Several University organizations are working to tackle the emerging "fourth-year fifth" drinking trend this week by sponsoring awareness campaigns and offering alternative activities for fourth years.
The practice involves consuming a fifth of alcohol -- approximately 17 shots of liquor -- before the season's last home football game. University Peer Health Educators and the department of social norms began their campaign for awareness last weekend with the annual fourth-year 5K run. Normally, the race is scheduled for the morning of the final home football game in order to counteract the fourth-year fifth, Peer Health Educator Coordinator Tara Schuster said.
"The fourth-year 5K is a healthy way to celebrate the last game," said Susan Bruce, director of the Center for Alcohol and Substance Abuse Education.
Schuster said Peer Health Educators decided to move the date of this year's run since the last home football game was scheduled for the start of Thanksgiving break and the group wanted to ensure the highest possible participation level.
"Increased participation means increased awareness, and the 5K helped kick off this week's events," Schuster said.
Schuster added that this year marked the highest level of participation in the race.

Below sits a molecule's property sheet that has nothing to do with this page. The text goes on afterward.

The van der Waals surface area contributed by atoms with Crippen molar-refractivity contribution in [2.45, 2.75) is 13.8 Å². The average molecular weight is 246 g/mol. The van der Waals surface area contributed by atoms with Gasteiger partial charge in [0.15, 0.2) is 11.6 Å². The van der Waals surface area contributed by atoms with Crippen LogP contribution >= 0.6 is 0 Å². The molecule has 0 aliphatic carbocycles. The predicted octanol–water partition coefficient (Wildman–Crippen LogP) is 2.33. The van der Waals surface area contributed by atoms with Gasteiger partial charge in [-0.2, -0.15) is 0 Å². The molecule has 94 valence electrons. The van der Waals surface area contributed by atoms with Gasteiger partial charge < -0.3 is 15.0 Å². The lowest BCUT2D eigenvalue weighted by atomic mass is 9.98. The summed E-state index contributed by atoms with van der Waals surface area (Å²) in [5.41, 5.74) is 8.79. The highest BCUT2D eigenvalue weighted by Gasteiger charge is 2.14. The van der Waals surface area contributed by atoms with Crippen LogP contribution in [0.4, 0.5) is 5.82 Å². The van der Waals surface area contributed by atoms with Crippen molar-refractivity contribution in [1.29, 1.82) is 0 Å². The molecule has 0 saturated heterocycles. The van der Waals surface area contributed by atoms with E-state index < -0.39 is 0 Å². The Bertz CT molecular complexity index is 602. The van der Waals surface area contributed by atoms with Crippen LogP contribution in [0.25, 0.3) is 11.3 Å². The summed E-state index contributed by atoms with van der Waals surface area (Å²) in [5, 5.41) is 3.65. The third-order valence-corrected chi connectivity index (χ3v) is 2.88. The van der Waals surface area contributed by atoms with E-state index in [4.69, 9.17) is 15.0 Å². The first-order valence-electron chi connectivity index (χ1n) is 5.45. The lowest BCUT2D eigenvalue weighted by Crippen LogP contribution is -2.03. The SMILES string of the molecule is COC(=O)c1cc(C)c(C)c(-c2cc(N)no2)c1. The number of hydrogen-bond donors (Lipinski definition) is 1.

"We had 510 people cross the finish line -- the most participation of any year yet," Schuster said.
Members of Alcohol and Drug Abuse Prevention Team, Fourth-Year Trustees and Peer Health Educators joined efforts by setting up tables on the Lawn and outside Newcomb where fourth-year students could sign a pledge. By signing the pledge, fourth years are expressing their intent to drink responsibly, said Ross Baird, president of the Fourth-Year Trustees.
Baird added that the Fourth-Year Trustees will be handing out water before Saturday's game.
The University administration is echoing the message of these student groups. President John T. Casteen, III sent an e-mail and published a letter in The Cavalier Daily warning students of the potential dangers of excessive drinking and urging all students to make healthy, responsible decisions.
Through awareness activities, Bruce said social norms hopes to correct the misconception that a large number of students participate in the fourth-year fifth. Contrary to popular belief, a "very small percentage of fourth-years engage in the fourth-year fifth," Schuster said.
According to Bruce, 11 percent of fourth-year students said they took part in the practice last year.
"Maybe some students think this is what everyone does, but the vast majority of students are not drinking a fifth of liquor even though a lot of students do drink at the last home football game," Bruce said.
Several fourth-year students said they do not feel pressured to finish a fifth before the football game this weekend.
"I have friends who are doing it, but I have many more that aren't," fourth-year College student Layton Hill said. He also said he believes the fourth-year fifth is not a widespread practice.
"I think it's a small minority, and it always has been," Hill said.
Laura Clark, chair of Alcohol and Drug Abuse Prevention Team echoed Hill's thoughts.
"I think it's an unfortunate thing people do, but I've heard only a few people mention it in passing," Clark said.